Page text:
Friday, 24 September 2021
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The New York Times

New Commander for Afghanistan
The war in Afghanistan is not going well. And President Obama has the right to choose his own top commander. We hope that his decision this week to fire Gen. David McKiernan and replace him with Lt. Gen. Stanley McChrystal means that the president and his team have come up with a strategy that will combine aggressive counterinsurgency tactics with economic development. That is the only chance for turning around a must-win war that America isn't winning.

Israel's Fears, Amalek's Arsenal
When the Israeli prime minister, Benjamin Netanyahu, visits the White House on Monday (18th May) for his first stage-setting visit, he will carry with him an agenda that clashes insistently with that of President Obama. Mr. Obama wants Mr. Netanyahu to endorse the creation of a Palestinian state. Mr. Netanyahu wants something else entirely: the president's agreement that Iran must be prevented from acquiring nuclear weapons.

New Statesman

Obama is part of the problem

War rages in the North-West Frontier and the poor are embracing the Taliban because they at least fix roads and discipline criminals. But if catastrophe is to be averted in Pakistan it is the corrupt elite who must be confronted.

The Washington Post

Countering the Military's Latest Fad

When Defense Secretary Robert M. Gates announced Monday that he was dismissing Gen. David McKiernan as the top U.S. commander in Afghanistan and replacing him with Lt. Gen. Stanley McChrystal, he signaled his support for an intellectual movement that in a few short years has come to dominate military thinking in Washington. Both McChrystal and his new No. 2, Lt. Gen. David Rodriguez, Gates emphasized, have a "unique skill set in counterinsurgency."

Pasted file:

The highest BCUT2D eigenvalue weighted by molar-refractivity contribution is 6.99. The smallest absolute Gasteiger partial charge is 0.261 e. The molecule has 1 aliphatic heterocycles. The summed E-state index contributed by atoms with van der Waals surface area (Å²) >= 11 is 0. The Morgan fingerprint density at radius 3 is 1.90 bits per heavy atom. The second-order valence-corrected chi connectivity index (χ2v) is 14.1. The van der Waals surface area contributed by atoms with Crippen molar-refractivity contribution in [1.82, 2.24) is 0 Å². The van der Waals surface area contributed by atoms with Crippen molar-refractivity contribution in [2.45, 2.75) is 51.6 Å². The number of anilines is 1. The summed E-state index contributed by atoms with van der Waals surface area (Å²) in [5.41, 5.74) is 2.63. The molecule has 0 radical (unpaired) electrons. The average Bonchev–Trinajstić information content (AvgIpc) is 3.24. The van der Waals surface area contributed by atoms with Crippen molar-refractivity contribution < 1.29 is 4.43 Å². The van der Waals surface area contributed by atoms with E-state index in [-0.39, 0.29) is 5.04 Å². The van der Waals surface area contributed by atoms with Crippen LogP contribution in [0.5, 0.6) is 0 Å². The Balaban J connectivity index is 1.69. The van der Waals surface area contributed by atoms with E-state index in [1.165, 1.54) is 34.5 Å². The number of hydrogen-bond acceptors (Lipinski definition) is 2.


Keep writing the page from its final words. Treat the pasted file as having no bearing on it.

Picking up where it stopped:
Mideast Contest Of Wills

Today (Monday 18th) Barack Obama will begin a diplomatic relationship that is likely to be as complex, as vexing and possibly as troubled as any he will have during the first years of his presidency. His meeting at the White House with Israeli Prime Minister Binyamin Netanyahu won't produce the blow-up some expect; a smooth veneer of harmony is more likely. Yet it will quietly inaugurate a contest of wills between two very different politicians -- one that could help determine whether the Middle East shifts toward an era of negotiation and detente, or of deepening conflict.

Petraeus's Tougher Fight

It's a small irony of history that Gen. David Petraeus, attacked by the left for his role in revitalizing the Bush administration's effort in Iraq, is now being asked by a Democratic president to do much the same thing in Afghanistan. The Centcom commander intends to apply the same counterinsurgency tactics he developed in Iraq, but Afghanistan will be in many ways a tougher fight.

On Trial in Burma

Bizarre and contemptible legal charges brought against Burmese opposition leader Aung San Suu Kyi, who is due to be tried in Yangon on Monday, have produced a predictable but justified storm of outrage from Western democracies and the United Nations. Everyone from the British prime minister to Bono has condemned the prosecution of the Nobel Peace Prize laureate and demanded her release. Secretary of State Hillary Rodham Clinton, who has muted American outspokenness about human rights in several other countries and who previously ordered a review of U.S. sanctions against Burma, said she was "deeply troubled" by the "baseless" case.

The Guardian

Sri Lanka: the bloody end of battle